Henry V. Hubbard (1875-1947)
Hubbard, a native of Taunton, MA, received his A.B., A.M., and S.B of Landscape Architecture degrees from Harvard University in 1897, 1900, and 1901 respectively; he studied there under Frederick Law Olmsted, Jr. Afterwards, he also studied architecture at MIT. After completing his education, he joined the Olmsted Brothers firm for several years, including formative travels in Europe with Olmsted himself.
In 1906, Hubbard left Olmsted Brothers to form his own firm, Pray, Hubbard & White. In the meantime, he became a lecturer in landscape architecture at Harvard in 1910, later becoming an assistant professor, professor, and Chair in the department. As a professor, he was known for incorporating real-world design problems into the curriculum. In 1910, he formed a new firm in New York, which began publishing Landscape Architecture in that same year. Soon after, in 1911, the journal was named the official publication of the American Society of Landscape Architects.
During WWI, Hubbard was a consulting expert on site planning to the construction division of the army, the Emergency Fleet Corporation, and the United States Housing Corporation. As the war concluded, he edited the technical design volume of the final USHC report. Afterwards, he returned to Boston to teach at Harvard and rejoined Olmsted Brothers as a partner.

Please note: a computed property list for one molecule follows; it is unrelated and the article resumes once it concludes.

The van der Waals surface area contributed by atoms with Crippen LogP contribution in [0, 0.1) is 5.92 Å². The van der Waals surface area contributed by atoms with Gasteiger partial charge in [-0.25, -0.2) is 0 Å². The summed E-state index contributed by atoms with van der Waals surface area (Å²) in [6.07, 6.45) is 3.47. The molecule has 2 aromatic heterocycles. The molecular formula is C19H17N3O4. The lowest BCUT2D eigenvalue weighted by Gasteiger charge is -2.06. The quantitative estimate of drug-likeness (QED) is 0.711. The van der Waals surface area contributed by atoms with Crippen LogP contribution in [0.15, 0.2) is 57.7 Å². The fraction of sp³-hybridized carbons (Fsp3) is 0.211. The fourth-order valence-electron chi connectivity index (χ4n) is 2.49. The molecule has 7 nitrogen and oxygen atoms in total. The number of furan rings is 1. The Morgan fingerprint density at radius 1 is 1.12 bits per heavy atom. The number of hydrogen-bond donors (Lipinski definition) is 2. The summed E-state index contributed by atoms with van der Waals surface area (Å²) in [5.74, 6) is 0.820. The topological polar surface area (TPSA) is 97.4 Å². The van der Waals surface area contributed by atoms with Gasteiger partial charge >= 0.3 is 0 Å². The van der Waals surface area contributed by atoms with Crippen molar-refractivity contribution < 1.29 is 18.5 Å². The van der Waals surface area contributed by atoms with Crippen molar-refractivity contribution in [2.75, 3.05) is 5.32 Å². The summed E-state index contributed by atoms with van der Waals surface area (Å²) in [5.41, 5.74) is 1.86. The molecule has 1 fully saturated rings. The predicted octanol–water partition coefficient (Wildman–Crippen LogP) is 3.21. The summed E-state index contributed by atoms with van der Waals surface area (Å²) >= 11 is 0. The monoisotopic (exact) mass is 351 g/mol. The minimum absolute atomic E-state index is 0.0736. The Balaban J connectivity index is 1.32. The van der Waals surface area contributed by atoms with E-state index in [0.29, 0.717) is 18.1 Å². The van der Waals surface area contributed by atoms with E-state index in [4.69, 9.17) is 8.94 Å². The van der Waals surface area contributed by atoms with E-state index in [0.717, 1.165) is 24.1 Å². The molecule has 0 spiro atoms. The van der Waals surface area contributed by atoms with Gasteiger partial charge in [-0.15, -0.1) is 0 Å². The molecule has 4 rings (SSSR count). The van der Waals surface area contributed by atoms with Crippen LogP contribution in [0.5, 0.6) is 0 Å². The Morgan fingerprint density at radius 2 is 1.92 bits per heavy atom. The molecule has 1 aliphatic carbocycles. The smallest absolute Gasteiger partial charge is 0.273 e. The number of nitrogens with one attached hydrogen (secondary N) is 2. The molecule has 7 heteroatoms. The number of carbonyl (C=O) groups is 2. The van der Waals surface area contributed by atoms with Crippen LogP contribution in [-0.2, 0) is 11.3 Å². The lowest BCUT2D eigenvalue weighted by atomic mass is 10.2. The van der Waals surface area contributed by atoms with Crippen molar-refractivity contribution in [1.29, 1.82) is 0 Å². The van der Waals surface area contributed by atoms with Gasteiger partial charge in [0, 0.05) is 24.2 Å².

While remaining involved with landscape architecture, Hubbard took on a new career focus after the war: city and regional planning. He co-founded and began co-editing the journal City Planning in 1925, and he became a professor of regional planning at Harvard several years later. He would later be a consulting editor to the Planner's Journal.
His continued public service also reflected this change in direction, as he was appointed to succeed Olmsted at the National Park and Planning Commission in 1932. He also acted as a consultant to the Federal Housing Administration and the Public Buildings Administration during WWII. He served as director of the National Planning Institute; President of the ASLA, where he was also a Fellow; Member of the American Institute of Planners; member of the National Capital Park and Planning Commission; and Trustee of the American Academy in Rome.
Theodore Roosevelt Island National Memorial in Washington, DC, begun 1932 (with Frederick Law Olmsted Jr.)
Plan for the redevelopment of Baltimore, 1945
An introduction to the study of landscape design, 17 editions published between 1917 and 1967
Landscape architecture ; a comprehensive classification scheme for books, plans, photographs, notes and other collected material, with combined alphabetic topic index and list of subject headings, 5 editions published in 1920
Our cities, to-day and to-morrow; a survey of planning and zoning progress in the United States, 1929.
Obituary, The New York Times (New York: Oct 8, 1947) pg. 25.
Obituary, Landscape Architecture (v. 38, no. 2, January 1948) pp. 47 – 60.
Charles A. Birnbaum and Robin S. Karson, Pioneers of American Landscape Design, pp. 177-180).